Waking up on a Monday morning, my coworkers and I resumed our normal routine: Hit the snooze button, get dressed and head to work.

The news we received, however, was anything but routine.

The department I worked in was called into a secluded room. Glancing around, I assumed someone was fired and we were getting prior notice before the rest of the company. I assumed wrong.

“Ally passed on Saturday night,” our boss informed us, his voice cracking. Some gasped and covered their faces. Others sniffed, tears slowly rolling down their faces. I, like a few, exhibited blank stares.

I started choking on my word: “How?” It felt like a joke, or a sick scenario I would conjure in my head. My stomach turned: I felt ill.

We were informed that we could take walks outside and there was a grief counselor to come in. A colleague reached for the door — hugs were exchanged, and we slowly filed out. Others not included in the meeting looked at us, confused. But they would soon find out.

A sob was heard. Someone that worked closely with Ally was shaking, tears streaming down her face. By the elevator, someone else was crying in disbelief: “She was just here, she was just here.” How do you grasp the fact that a coworker who you said “see you later” on Friday was gone the next day, that you were not to see her later? Meaningless words, given the context.

The rest of the day was a quiet, quick blur. The air felt heavy, suffocating. Outside, the weather was a contrastingly beautiful day: a cloudless strikingly blue sky complimented with a slight breeze. Earphones in, I threw myself into my work. I kept glancing at her desk, still waiting for her to come in, for the joke to be over. But unfortunately, it isn’t over. We lost one of our dearest friends and coworkers.

I didn’t cry that day. I collaborated about donating to the Humane Society in her name, sent an email to my department regarding the news and inquired about the service. I went home as normal, albeit numb.

It didn’t hit me until the following night. Staring at pictures of her, I cried. The noises that emitted from me sounded guttural and animalistic — I scared myself with how raw I sounded. Delayed grief, if you will. The counselor said it was normal.

Death is a funny thing. Hearing a large number of casualties on the news, one may not think anything of it. Being informed of the individual death of someone you knew, and the grieving can last eternally, your routine involving the once living now interrupted. I’m proof of this: the flow of work projects has changed, and I can’t email Ally on any questions I have. Even my way of walking has been disrupted: I take the long way to avoid looking at her desk, which can be seen when I stand, and look to the right. I used to sit two desks behind her and when I first started, she was directly in front of me. She was one of the first employees I spoke to.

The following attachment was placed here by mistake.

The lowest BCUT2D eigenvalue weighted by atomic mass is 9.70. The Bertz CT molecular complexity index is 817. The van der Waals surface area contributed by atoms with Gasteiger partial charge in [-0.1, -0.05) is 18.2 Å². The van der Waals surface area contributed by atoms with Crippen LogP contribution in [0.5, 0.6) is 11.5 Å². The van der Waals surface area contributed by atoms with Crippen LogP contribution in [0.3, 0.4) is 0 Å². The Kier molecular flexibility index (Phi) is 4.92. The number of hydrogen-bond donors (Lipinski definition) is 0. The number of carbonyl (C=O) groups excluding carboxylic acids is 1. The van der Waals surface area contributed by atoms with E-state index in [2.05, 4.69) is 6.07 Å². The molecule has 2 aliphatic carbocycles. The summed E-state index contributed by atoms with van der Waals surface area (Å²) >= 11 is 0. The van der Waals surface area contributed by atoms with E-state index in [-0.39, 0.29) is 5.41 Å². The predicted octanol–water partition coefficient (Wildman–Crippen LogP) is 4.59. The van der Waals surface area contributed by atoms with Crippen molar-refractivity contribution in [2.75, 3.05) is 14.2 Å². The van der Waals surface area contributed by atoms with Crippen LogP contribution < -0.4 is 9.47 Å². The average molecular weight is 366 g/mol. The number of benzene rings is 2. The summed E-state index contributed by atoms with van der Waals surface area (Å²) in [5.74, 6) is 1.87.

I’m a fatalist, but the phrase “too soon” in regards to death is conflicting to me. Is any death really too soon if there is a reason someone died unexpectedly? I don’t know. I don’t think I’ll ever know.

What I do know is this: the deceased still remain with us. For Ally, this is evident in a glass of Kim Crawford Sauvignon Blanc, a dog adoption, a clumsy moment, or a Patriots win. At her service, we watched her husband, close friends and family speak of their loss. Her colleagues may eventually find closure, and life will go on. I am unsure how those who had immediate relationships will sustain. Their routines have been interrupted, their lives forever changed.

It’s difficult not to regret things that were or were not said and done, but we must abandon all “could haves” and “should haves”. Someone told me with that mindset comes regret, and you can’t regret everything you have done, especially past interactions. We must take our time moving forward, and realize that those gone are still indeed here with us, and will always be.

This morning, we gathered on the beach to light Chinese lanterns written with custom messages. We wore purple, her favorite color, and threw carnations of the same color into the ocean. It was cold, windy and rainy, except in our area. Despite the weather not being ideal, the sun still rose.

To Ally.

Originally published at medium.com


  • Natalya Jones

    Reader. Writer. Runner.

    A lover of puns and an alliteration addict, Natalya loves to run, read, write and be spontaneous, as long as her type A personality doesn’t get in the way of anything. She has been published in HuffPost, Elite Daily, and more. To see her work, visit JonesingForJournals.com.